My story: When I was a kid, I was obsessed with horses. Not a liking or a fancy, it was a full-on obsession. Nearly all of my school assignments were decorated with sketches of horses that I had doodled in the corner. The bed where I slept was surrounded with a plethora of horse figurines that my friends and family had given to me.
I can’t believe I am admitting this to the world, but there were actually days where I woke up and decided that I was going to be a horse that day. Seriously, I would get around on all 4’s, never standing vertically for the entire day! My dad would turn pink with frustration when the only conversation I would exude was a neigh or a whinny. My mom would defend me (to him) as being creative, not strange, and would gently ask if she could brush my mane.
Here is a classic photo that highlights that time. Yep. I'm saddled up and raring to go!
Later in teen-hood my best friend, Geoffrey, would con me into scooping horseshit and scrubbing stalls in exchange for riding one of his gorgeous quarter horses. He wouldn’t even help! In his defense, he would provide amusing company and play excellent music as I did his chores. Occasionally he would show up on horseback at my house in the middle of the night, leading another horse that I could ride. With his tap on my window, I would slide out into the night, together we would ride for hours under a breathtaking moonlit sky.
This is what my horse collection symbolizes to me.
The truth: I have not even looked at my horse collection for years. Their poor old plastic/porcelain/copper bodies have been wrapped in newspaper, taking space in a box in my basement. They do not represent who I am now - unless you believe Carl Jung. He believed that the horse stands for the mother within us. Even with that belief, I have more significant, living symbols of that trait. Ones who aren’t taking up space in my basement!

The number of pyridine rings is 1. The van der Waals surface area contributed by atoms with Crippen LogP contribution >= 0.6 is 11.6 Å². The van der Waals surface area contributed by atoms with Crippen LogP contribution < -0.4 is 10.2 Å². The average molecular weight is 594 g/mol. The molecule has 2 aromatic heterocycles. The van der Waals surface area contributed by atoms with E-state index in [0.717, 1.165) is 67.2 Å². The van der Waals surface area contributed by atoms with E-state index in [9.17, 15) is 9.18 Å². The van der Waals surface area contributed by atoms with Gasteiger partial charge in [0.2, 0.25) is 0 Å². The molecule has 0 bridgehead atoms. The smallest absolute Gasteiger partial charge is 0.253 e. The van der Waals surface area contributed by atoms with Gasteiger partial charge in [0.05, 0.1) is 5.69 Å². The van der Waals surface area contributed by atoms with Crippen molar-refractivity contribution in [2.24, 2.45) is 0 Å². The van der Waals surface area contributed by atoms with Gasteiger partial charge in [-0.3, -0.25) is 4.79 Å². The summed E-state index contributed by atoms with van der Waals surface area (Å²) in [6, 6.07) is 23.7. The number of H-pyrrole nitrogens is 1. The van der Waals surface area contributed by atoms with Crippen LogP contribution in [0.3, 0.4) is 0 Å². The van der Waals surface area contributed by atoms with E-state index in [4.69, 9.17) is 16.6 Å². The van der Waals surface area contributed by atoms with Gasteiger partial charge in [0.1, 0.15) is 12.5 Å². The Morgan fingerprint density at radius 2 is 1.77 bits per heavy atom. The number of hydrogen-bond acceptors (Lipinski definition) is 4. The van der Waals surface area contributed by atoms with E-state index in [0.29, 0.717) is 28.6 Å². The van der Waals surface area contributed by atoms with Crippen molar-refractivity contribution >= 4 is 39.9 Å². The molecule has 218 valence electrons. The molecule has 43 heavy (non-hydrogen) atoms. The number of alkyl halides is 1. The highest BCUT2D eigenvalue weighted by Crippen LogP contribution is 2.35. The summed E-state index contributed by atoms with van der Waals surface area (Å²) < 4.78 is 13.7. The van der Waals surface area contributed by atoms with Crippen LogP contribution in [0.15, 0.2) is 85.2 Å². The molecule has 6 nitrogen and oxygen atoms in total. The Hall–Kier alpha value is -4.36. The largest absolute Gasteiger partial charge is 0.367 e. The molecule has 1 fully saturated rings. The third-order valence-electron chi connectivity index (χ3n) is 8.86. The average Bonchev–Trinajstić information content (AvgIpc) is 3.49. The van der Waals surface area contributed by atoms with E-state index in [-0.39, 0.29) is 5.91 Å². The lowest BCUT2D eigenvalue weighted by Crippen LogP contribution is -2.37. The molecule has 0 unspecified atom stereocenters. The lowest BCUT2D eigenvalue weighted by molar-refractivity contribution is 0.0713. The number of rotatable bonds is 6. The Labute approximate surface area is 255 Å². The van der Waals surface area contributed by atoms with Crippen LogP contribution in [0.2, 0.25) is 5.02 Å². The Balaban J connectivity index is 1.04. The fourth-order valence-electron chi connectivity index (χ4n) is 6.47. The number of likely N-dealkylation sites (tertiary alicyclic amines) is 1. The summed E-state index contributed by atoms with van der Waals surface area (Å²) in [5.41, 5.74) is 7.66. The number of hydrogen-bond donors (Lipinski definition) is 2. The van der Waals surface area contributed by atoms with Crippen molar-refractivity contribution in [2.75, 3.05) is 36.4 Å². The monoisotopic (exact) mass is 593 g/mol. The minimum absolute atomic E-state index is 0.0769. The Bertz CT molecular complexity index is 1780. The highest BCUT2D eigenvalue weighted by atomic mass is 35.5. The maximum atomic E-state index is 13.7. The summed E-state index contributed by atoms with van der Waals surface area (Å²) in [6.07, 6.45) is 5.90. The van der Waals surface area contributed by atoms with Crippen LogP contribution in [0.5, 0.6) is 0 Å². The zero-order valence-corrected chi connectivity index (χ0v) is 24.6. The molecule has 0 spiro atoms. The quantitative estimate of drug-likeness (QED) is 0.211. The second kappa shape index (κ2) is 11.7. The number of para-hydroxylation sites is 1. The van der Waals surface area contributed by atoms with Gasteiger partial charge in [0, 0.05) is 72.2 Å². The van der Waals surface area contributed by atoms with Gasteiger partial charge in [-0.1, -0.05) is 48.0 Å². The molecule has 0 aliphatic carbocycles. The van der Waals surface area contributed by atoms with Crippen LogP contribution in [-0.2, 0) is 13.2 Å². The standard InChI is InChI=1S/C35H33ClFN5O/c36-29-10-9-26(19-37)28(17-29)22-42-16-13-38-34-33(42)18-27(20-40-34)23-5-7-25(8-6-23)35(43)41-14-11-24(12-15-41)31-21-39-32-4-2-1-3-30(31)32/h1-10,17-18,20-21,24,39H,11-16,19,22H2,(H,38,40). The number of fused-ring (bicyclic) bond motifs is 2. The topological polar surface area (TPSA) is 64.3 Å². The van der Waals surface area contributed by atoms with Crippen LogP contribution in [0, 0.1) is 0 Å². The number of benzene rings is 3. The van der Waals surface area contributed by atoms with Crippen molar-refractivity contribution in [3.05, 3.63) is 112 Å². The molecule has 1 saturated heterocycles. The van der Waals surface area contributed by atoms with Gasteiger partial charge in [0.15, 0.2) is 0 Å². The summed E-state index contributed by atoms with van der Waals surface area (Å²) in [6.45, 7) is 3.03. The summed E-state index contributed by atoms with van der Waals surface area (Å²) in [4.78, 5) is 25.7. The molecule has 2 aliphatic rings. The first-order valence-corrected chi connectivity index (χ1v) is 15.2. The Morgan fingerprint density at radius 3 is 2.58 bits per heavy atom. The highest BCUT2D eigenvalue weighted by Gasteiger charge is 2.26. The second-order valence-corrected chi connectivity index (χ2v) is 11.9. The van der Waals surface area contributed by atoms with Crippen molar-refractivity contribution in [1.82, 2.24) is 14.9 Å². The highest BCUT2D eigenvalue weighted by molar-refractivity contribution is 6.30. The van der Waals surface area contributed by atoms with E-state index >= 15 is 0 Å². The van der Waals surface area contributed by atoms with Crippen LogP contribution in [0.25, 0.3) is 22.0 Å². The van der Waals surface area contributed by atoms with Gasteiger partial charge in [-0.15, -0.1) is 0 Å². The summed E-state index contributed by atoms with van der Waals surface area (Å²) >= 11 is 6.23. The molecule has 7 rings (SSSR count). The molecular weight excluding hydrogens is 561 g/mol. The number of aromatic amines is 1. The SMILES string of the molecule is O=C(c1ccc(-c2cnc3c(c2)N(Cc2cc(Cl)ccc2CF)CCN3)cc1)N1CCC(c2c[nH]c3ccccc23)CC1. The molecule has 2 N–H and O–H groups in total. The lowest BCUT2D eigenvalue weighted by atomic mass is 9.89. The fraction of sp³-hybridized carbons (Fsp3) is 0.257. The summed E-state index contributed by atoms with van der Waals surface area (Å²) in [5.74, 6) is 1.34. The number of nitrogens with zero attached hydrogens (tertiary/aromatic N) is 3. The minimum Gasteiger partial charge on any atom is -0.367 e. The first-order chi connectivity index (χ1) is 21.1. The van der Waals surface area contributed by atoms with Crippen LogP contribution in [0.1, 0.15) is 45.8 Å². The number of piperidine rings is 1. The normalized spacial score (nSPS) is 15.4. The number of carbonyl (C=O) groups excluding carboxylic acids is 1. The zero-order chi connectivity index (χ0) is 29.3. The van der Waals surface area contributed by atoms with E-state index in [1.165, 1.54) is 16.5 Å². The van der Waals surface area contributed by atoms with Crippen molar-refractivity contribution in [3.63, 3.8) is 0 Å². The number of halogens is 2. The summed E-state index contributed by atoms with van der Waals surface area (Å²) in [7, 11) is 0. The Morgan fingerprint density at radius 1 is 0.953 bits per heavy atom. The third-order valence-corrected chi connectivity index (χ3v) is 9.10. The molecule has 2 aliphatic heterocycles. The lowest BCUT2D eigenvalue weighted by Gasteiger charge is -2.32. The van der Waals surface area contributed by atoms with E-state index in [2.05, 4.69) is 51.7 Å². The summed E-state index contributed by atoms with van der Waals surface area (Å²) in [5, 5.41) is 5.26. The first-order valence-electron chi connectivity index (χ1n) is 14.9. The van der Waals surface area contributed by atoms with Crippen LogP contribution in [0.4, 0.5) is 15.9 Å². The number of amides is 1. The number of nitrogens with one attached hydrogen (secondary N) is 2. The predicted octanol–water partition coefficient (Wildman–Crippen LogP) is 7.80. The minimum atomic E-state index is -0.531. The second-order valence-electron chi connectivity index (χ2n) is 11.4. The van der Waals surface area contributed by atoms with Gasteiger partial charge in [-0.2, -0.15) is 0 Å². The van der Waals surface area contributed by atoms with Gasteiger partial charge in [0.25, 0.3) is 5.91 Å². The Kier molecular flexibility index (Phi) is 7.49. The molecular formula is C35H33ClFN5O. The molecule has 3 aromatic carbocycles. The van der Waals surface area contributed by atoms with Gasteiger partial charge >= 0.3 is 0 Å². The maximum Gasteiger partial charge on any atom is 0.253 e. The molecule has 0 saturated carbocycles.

My action: I am incredibly pleased to announce that the Pikes Peak Therapeutic Riding Center has agreed to take the horse figurines that are in good condition. They will give them to kids with disabilities at the end of their ride as a memento of their experience. They will be adored again, definitely even more, I am so happy!
This probably does not sound significant to most, but it is kind of a big thing to me that I threw out the ones that were broken. There are a lot of things like this that I have that I think will make excellent art projects in the future. I see their potential, but realistically do not follow up with the action of actually doing it. Gone. Released to higher pastures!
My final action is believing my mother. I am creative.
(I'm not sure why this image is so small, but you can click on it and make it bigger)